Andrea Cheng is the author of several critically-acclaimed books for young readers. Her most recent novel, Etched in Clay, tells the story in verse of Dave the Potter, an enslaved man, poet, and master craftsperson whose jars (many of which are inscribed with his poetry and writings) are among the most sought-after pieces of Edgefield pottery. Etched in Clay recently won the Lee Bennett Hopkins Poetry Award.
When I heard an NPR review of Leonard Todd’s book, Carolina Clay, I knew that Dave’s was a story I wanted to tell. And from the start, I knew that I wanted to tell it in verse. Readers often ask me why. I didn’t make this decision consciously, but subconsciously, I think there were reasons.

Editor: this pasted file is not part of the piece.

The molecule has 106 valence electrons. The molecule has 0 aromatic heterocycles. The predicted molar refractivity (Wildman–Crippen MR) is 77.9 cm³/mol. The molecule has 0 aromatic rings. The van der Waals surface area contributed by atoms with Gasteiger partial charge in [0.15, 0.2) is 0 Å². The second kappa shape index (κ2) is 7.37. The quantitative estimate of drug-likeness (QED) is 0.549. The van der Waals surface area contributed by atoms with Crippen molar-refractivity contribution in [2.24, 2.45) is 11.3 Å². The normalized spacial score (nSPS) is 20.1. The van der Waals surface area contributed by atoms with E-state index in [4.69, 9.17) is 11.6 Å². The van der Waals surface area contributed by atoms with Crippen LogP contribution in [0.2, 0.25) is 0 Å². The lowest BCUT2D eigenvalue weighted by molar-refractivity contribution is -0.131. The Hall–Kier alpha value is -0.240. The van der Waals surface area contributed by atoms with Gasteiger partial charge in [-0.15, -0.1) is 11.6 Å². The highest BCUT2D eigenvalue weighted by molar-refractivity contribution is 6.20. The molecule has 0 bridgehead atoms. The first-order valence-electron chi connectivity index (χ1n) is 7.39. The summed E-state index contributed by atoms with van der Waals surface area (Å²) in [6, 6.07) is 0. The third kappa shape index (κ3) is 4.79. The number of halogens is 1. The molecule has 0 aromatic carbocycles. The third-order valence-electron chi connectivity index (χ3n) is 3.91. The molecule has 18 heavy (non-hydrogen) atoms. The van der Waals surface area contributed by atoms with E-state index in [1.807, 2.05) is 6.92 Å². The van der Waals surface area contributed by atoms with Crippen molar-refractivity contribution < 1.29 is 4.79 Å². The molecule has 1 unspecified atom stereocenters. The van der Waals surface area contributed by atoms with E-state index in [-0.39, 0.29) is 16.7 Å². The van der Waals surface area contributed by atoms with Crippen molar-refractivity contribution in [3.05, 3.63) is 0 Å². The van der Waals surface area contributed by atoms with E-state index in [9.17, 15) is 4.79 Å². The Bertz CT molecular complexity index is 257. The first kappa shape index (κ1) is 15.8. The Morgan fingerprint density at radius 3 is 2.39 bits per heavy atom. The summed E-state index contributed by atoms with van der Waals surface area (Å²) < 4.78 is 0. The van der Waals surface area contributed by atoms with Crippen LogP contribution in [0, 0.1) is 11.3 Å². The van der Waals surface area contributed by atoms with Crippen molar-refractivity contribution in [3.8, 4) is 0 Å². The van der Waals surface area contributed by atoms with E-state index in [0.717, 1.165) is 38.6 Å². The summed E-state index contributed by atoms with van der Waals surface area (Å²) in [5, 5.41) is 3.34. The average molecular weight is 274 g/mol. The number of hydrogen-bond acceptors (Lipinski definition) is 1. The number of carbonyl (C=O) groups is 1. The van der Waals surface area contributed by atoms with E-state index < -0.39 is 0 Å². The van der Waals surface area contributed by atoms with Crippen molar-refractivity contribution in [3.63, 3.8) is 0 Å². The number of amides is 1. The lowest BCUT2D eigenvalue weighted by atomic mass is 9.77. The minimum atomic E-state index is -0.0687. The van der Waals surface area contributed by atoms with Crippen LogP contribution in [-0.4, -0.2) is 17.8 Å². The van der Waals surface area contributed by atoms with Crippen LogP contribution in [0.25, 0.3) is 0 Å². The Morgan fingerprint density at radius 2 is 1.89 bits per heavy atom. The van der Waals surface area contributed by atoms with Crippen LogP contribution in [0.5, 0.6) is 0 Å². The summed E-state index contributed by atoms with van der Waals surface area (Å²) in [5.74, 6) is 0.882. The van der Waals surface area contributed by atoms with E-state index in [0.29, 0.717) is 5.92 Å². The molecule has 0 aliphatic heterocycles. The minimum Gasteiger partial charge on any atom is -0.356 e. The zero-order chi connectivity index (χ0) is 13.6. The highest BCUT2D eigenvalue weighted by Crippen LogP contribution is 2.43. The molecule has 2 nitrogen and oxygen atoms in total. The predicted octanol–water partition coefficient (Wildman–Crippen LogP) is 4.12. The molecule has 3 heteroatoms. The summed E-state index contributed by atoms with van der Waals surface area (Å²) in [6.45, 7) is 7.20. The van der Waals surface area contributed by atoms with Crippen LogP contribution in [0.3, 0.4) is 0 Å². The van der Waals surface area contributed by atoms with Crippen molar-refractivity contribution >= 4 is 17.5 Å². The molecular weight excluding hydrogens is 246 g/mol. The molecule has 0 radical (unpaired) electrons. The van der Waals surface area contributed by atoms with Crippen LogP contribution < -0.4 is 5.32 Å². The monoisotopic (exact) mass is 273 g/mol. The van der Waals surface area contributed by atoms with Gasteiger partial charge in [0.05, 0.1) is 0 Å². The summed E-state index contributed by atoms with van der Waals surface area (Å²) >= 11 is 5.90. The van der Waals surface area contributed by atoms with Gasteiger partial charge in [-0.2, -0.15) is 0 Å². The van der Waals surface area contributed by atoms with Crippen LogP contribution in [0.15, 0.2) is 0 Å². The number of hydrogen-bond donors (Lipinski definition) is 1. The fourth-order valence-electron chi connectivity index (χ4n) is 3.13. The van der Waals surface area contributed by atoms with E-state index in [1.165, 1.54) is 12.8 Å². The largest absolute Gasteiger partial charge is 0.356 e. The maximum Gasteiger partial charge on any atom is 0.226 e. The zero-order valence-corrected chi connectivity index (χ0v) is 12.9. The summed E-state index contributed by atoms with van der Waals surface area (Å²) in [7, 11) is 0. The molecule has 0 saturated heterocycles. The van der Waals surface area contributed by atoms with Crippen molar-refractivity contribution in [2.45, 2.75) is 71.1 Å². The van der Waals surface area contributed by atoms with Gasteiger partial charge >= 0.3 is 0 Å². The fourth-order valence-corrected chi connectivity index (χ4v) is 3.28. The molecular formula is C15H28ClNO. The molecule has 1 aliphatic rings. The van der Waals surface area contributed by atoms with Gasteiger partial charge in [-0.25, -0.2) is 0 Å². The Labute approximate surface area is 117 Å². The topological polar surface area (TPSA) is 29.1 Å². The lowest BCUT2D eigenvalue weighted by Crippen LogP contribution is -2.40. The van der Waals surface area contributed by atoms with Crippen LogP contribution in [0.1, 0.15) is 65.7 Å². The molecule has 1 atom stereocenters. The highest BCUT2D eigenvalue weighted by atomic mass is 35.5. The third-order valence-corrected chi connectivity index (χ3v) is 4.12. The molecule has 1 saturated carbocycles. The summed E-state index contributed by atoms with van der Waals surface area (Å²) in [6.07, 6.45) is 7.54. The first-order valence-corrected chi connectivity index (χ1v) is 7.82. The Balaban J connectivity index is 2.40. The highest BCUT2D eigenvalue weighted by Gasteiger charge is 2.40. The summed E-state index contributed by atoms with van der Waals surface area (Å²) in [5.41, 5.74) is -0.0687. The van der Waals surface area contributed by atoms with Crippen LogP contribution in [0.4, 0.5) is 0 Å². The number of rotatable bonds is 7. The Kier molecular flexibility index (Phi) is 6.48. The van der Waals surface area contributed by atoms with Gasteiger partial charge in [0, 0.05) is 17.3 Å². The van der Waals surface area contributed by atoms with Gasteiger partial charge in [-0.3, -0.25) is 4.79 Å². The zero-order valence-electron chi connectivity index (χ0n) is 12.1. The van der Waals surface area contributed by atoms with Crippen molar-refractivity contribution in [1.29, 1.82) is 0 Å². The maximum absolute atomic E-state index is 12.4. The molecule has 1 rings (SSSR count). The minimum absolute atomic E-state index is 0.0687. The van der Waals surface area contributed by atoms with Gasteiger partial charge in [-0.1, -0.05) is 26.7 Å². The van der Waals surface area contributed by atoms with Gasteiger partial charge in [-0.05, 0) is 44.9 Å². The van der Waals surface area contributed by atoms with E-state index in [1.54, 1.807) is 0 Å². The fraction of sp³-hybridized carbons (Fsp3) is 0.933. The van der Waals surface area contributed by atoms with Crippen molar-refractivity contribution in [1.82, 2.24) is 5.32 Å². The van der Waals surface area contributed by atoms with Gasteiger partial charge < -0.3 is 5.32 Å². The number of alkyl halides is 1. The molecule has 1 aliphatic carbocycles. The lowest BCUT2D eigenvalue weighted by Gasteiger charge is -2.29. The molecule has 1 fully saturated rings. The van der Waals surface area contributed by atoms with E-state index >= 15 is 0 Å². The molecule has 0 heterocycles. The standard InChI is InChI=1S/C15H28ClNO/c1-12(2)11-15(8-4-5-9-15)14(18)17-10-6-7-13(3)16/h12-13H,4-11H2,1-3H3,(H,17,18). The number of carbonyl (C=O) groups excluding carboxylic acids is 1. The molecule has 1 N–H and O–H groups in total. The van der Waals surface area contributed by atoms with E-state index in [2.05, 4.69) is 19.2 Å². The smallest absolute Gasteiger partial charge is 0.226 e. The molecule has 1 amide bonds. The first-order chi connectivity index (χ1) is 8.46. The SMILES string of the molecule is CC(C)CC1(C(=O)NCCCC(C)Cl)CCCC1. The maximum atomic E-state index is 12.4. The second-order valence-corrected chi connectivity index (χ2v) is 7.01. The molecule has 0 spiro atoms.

The evidence of Dave’s life is fragmentary: pots and shards and bills of sale. This means that each small piece of evidence stands for something more, something much larger than the object itself. For example, the first bill of sale shows that Harvey Drake purchased a teenage boy for six hundred dollars. He was “country born” with “good teeth” and “a straight back. “ (Etched in Clay, p. 7) There is so much sorrow in these few words. A person is being evaluated and then sold like an animal. After a quick transaction, he becomes the property of someone else. The only way I know to allow a reader to feel this sorrow is through the intensity of a poem.